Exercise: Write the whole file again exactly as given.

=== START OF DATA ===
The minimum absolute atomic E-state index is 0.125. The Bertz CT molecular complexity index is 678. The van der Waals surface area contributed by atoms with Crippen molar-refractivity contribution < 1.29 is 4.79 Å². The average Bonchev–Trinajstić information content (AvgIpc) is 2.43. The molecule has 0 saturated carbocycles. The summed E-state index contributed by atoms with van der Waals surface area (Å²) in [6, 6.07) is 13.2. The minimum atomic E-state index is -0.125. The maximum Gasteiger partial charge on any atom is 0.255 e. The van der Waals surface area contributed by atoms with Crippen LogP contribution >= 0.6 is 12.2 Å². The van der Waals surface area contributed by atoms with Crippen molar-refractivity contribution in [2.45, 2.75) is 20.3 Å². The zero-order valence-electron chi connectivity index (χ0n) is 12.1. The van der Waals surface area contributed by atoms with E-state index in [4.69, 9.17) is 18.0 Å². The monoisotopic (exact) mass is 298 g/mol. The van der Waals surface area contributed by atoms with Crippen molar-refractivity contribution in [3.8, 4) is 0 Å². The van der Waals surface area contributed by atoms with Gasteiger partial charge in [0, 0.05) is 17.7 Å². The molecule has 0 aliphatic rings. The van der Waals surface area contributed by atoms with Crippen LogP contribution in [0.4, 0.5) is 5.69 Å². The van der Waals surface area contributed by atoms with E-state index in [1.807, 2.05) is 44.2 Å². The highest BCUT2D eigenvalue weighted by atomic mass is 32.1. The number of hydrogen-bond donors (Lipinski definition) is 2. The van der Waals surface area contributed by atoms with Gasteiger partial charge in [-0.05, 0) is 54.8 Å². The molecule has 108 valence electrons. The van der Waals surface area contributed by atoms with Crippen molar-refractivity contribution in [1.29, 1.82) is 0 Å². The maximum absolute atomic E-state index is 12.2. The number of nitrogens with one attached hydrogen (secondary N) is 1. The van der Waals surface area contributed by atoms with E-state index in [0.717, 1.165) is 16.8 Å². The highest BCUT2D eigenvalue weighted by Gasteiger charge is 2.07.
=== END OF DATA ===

The minimum absolute atomic E-state index is 0.125. The Bertz CT molecular complexity index is 678. The van der Waals surface area contributed by atoms with Crippen molar-refractivity contribution < 1.29 is 4.79 Å². The average Bonchev–Trinajstić information content (AvgIpc) is 2.43. The molecule has 0 saturated carbocycles. The summed E-state index contributed by atoms with van der Waals surface area (Å²) in [6, 6.07) is 13.2. The minimum atomic E-state index is -0.125. The maximum Gasteiger partial charge on any atom is 0.255 e. The van der Waals surface area contributed by atoms with Crippen LogP contribution >= 0.6 is 12.2 Å². The van der Waals surface area contributed by atoms with Crippen molar-refractivity contribution in [2.45, 2.75) is 20.3 Å². The zero-order valence-electron chi connectivity index (χ0n) is 12.1. The van der Waals surface area contributed by atoms with E-state index in [4.69, 9.17) is 18.0 Å². The monoisotopic (exact) mass is 298 g/mol. The van der Waals surface area contributed by atoms with Crippen molar-refractivity contribution in [3.8, 4) is 0 Å². The van der Waals surface area contributed by atoms with Gasteiger partial charge in [0, 0.05) is 17.7 Å². The molecule has 0 aliphatic rings. The van der Waals surface area contributed by atoms with Crippen LogP contribution in [0.4, 0.5) is 5.69 Å². The van der Waals surface area contributed by atoms with E-state index in [1.807, 2.05) is 44.2 Å². The highest BCUT2D eigenvalue weighted by atomic mass is 32.1. The number of hydrogen-bond donors (Lipinski definition) is 2. The van der Waals surface area contributed by atoms with Gasteiger partial charge in [-0.05, 0) is 54.8 Å². The molecule has 108 valence electrons. The van der Waals surface area contributed by atoms with Crippen molar-refractivity contribution in [1.29, 1.82) is 0 Å². The maximum absolute atomic E-state index is 12.2. The number of nitrogens with one attached hydrogen (secondary N) is 1. The van der Waals surface area contributed by atoms with E-state index in [0.717, 1.165) is 16.8 Å². The highest BCUT2D eigenvalue weighted by Gasteiger charge is 2.07.